Saturday, February 17, 2018
Public safety

Influx of Clearwater Beach visitors leads to more crime, more police

CLEARWATER — It started as a routine traffic stop.

Officers flagged a red Nissan Altima after it failed to brake at a stop sign near the Hyatt Regency hotel on Gulfview Boulevard. In the trunk, they found a stolen .38-caliber revolver. Police arrested a passenger in the car, 20-year-old Robert Smith Jr.

Smith of Lakeland sat on the sidewalk in handcuffs while blue and red cruiser lights flashed around him and the small crowd of spectators.

Just two months before, this same intersection was the scene of two shootings that sparked chaos on Memorial Day as revelers ran for cover. Another shooting erupted about 30 minutes later near Frenchy's South Beach Cafe. In all, two people were hurt and four others arrested.

Crime statistics obtained by the Tampa Bay Times show that as Clearwater Beach has developed into a bustling tourist destination attracting hundreds of thousands of local and international visitors each year, the number of police calls for service has also spiked, prompting a larger law enforcement presence.

"People from all over are coming here. As a result of that, our beach is definitely an urban center," said Clearwater City Manager Bill Horne. "Here we are having the best tourism numbers in history, yet we are having a slight uptick in crime and I think it's certainly not impacting the patronage."

From 2009 to 2013, the number of visitors increased 24 percent, with 954,900 reported last year. During that same time period, police calls for service shot up 79 percent, totaling 24,002 last year. The number of patrols quadrupled to 7,545. Crimes reported to the department also increased 6 percent.

Among the 2013 calls for service are 447 disturbances, 301 drunken person reports and 87 fights.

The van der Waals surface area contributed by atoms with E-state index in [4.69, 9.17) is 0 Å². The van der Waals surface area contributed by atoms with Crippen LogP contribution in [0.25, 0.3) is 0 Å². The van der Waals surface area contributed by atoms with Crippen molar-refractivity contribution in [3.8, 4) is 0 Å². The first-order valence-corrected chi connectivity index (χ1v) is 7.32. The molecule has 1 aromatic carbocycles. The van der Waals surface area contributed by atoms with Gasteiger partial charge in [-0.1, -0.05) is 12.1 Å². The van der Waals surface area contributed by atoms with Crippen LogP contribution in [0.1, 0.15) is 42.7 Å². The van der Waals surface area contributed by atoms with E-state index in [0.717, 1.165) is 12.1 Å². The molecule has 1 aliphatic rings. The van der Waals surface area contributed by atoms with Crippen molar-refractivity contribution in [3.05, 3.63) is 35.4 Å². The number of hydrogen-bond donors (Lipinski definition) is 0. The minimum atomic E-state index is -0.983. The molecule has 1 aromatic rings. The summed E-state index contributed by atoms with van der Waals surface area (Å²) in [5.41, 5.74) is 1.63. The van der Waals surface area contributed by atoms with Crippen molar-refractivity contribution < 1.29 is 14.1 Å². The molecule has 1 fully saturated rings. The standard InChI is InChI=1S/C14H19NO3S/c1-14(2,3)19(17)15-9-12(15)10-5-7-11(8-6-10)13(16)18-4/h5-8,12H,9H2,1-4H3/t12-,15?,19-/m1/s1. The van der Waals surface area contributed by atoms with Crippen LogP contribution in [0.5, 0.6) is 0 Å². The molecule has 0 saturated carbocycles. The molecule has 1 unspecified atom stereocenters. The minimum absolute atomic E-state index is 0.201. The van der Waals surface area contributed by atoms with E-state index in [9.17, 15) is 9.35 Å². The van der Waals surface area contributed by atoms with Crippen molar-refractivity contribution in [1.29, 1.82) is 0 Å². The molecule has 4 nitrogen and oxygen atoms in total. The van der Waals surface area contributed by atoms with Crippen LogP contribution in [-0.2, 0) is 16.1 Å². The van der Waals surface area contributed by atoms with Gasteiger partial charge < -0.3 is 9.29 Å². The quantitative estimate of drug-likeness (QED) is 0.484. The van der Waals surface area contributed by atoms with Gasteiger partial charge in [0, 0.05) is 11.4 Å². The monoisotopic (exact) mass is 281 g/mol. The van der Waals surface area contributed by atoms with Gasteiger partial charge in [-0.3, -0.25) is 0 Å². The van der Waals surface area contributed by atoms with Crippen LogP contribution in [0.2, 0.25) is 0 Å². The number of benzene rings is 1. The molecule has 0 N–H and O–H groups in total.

Police Chief Tony Holloway attributed the increased police presence to the influx of visitors.

"We have to look at that change, and with a lot of people coming, you're always going to get that 1 percent, that criminal element," he said. "That's what we've got to be prepared for."

From three to nine officers patrol the beach on any given day, though more are assigned during holidays like Memorial Day, the Fourth of July, and Labor Day, Holloway said. The department also recently added two officers to beach patrol.

Four years ago, Holloway created a marine unit, composed of two officers and a boat that made 191 vessel stops last year, records show. Some establishments on the beach, including the Hyatt Regency, the Sandpearl Resort, and Shephard's Beach Resort, also hire off-duty officers.

One of two anticrime units at the department is also assigned to the island. Made up of six officers who work in plain clothes, the group analyzes statistics to spot any growing crime trends. In the past, they've quelled spikes in thefts on the beach and bar disturbances.

"We're very vigilant in addressing potential issues before they become an issue," said beach Lt. William Valveri.